Soil pH is a measure of the acidity or alkalinity of a soil.

It usually varies from pH 5.0 (acid), where crops will fail due to high levels of aluminum and/or manganese around the roots, to about 8.0 for overlimed or high limestone soils.

Crops differ in their sensitivity to soil pH. In addition, the optimum use of fertilisers containing nitrogen and phosphorus is obtained when soil pH is between about 6.2 and 7.2. The availability of some trace elements especially manganese and boron is decreased when pH is above 7.0. A deficiency of manganese is quite common in cereals, which follow sugar beet in the rotation due to the over use of lime for the beet

Soil Acidity and Liming

Although potatoes can grow very well below pH 6.0 it is necessary to maintain the soil at a pH suitable for the rotation. The pH levels to aim for in mineral soils are as follows

pH 6.5 Cereal

pH 6.3 Grass

For peats, more than 15 cm (6″) in depth aim for a pH of 5.5.


pH 7.0 Beet, Beans, peas

In grassland, on soils high in molybdenum it is important not to raise the pH above about 6.2, as increasing the pH increases the availability of molybdenum and this induces copper deficiency in the animal by reducing copper absorption. High-molybdenum soils occur on carboniferous black shales and calp limestone.

The lime test used at Johnstown Castle is based on the change in pH of a buffered solution. This takes soil texture into account. The recommendations are given in tonnes ha-1 and tonnes ac-1 of ground limestone required to raise the pH to 7.0 for tillage and 6.8 for grassland. If beet is not grown in the rotation, the recommendation for tillage should be reduced by 1 tonne ac-1. In grassland, if there is frequent soil sampling and liming e.g. once every 5 years, then our recommendations should be reduced by 1 tonne ac-1.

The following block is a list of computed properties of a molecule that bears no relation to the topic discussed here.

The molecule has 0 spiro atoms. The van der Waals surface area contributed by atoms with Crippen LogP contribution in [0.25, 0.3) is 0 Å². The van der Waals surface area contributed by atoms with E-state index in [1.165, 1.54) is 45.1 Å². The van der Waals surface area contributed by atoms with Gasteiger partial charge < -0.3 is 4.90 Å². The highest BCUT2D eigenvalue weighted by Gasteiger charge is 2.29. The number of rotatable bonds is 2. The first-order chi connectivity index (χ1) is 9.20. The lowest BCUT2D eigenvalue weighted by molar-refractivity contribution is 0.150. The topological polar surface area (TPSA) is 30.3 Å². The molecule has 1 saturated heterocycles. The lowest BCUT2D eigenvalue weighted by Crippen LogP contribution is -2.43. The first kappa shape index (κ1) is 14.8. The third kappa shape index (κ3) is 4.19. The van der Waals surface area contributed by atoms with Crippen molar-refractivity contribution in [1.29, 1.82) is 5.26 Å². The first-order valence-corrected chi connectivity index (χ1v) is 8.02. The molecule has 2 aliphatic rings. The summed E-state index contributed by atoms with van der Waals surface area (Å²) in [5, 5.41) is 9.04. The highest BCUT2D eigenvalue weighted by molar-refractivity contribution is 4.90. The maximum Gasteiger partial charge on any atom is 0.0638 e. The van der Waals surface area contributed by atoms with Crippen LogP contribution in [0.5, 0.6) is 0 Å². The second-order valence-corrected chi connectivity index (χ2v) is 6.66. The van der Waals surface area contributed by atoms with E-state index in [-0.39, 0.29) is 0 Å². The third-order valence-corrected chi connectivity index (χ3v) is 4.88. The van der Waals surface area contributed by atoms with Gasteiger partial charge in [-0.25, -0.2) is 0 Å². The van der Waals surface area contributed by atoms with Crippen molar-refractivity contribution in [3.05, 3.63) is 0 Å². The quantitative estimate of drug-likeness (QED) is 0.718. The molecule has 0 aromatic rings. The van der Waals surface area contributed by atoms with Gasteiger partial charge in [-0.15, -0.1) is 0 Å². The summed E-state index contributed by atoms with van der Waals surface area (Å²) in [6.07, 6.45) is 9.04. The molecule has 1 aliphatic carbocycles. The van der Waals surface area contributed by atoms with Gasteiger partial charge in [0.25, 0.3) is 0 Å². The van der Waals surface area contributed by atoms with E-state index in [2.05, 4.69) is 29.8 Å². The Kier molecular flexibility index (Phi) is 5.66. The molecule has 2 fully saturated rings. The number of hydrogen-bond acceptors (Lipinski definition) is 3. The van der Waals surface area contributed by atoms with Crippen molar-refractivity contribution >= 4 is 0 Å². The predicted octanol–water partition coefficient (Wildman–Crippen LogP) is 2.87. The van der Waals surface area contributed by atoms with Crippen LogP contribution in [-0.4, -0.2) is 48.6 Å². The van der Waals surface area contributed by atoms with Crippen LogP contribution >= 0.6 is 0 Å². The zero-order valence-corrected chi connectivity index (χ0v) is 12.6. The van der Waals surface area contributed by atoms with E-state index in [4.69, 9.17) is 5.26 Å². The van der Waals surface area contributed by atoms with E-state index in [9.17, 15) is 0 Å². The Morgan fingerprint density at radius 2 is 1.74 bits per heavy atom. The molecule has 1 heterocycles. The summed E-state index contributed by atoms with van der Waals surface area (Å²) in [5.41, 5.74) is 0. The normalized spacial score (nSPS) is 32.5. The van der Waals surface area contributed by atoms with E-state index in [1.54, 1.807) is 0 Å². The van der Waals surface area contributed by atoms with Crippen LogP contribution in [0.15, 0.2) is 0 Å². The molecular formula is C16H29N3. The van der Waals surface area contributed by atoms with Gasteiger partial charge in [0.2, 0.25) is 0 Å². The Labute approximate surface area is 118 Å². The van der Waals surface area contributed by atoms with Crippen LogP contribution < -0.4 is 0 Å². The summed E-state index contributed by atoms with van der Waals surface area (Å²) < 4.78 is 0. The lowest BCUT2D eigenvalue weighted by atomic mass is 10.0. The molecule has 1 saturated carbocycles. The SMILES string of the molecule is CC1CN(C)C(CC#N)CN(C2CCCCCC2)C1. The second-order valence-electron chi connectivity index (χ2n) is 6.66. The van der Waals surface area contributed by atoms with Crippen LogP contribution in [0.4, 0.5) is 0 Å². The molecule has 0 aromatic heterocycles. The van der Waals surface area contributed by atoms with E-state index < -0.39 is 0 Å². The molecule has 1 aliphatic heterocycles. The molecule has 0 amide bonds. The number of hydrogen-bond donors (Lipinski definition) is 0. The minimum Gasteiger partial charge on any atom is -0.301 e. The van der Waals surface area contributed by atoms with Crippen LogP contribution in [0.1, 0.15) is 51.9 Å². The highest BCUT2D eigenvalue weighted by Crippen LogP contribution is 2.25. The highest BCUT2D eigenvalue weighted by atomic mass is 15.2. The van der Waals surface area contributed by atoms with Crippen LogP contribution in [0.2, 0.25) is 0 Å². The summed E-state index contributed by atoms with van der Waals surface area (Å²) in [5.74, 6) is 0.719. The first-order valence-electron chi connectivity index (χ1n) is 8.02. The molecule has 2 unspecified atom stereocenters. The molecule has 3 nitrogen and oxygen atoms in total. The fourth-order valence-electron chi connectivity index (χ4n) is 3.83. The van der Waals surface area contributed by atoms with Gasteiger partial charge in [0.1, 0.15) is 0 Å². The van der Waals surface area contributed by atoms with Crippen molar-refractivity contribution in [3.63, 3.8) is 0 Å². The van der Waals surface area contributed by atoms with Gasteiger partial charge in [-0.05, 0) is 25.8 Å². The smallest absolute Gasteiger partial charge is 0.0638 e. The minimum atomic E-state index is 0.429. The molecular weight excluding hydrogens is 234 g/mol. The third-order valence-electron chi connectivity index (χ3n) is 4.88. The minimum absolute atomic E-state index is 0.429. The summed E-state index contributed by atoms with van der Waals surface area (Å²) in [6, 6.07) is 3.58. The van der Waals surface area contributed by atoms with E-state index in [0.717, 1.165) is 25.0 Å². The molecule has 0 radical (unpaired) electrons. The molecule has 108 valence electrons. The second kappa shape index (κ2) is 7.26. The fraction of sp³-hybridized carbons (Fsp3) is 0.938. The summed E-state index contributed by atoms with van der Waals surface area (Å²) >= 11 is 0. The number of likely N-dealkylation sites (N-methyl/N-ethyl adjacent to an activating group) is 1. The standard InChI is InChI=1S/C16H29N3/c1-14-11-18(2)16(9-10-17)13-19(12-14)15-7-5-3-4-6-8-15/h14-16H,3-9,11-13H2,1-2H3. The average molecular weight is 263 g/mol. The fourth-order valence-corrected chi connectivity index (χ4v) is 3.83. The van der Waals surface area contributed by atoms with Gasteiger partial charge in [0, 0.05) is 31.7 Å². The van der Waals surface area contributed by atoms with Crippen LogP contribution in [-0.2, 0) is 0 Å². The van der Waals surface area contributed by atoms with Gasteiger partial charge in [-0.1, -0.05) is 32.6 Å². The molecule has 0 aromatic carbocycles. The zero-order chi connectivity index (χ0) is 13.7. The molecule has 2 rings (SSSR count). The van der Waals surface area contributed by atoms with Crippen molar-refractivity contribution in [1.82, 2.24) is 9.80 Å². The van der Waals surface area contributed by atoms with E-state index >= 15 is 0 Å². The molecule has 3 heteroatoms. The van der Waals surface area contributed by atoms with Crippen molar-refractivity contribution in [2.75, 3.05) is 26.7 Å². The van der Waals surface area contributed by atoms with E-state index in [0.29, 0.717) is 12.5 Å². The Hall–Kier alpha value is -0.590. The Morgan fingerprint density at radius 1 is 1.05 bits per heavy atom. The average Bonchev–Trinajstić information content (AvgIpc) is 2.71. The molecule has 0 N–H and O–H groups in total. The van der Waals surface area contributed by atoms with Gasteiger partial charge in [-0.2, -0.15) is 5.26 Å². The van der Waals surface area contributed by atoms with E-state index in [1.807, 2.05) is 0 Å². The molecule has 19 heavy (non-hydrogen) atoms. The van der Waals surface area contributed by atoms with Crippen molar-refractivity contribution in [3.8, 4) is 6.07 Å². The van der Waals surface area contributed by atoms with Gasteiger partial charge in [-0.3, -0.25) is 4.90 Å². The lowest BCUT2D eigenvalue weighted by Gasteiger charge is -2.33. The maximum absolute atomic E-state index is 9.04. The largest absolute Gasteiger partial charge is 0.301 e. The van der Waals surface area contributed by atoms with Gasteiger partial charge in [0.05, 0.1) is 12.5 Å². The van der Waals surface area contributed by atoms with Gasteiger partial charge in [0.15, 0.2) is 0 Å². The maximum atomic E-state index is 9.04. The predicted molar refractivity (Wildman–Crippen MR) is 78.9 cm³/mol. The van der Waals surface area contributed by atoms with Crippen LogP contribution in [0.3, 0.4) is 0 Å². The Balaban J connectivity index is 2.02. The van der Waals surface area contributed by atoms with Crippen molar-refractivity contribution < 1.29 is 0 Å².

In tillage, if the recommended dressing exceeds 7.5 t ha-1 (3t ac-1), half should be applied pre-ploughing and the other half post-ploughing and worked in. For grassland, 3 tonnes ac-1 should be applied initially and the remainder after two years. As lime takes up to two years to have its full neutralising effect on soil acidity it should be applied well before sowing for acid sensitive crops such as beet. However, if a crop if failing due to acidity it is often worthwhile applying a time top-dressing of 3t ac. Lime should not be applied within two years preceding a potato crop because it can increase the risk of common scab. Surface acidity (top 5cm or 2″) often occurs in grassland due to our high rainfall and the use of nitrogenous fertilisers. This reduces the availability of fertiliser phosphorus. For this reason it is better to have frequent small applications of lime than one large application. Keeping the pH above 6.0 in grassland improves nitrogen recycling and reduces total nitrogen requirements.

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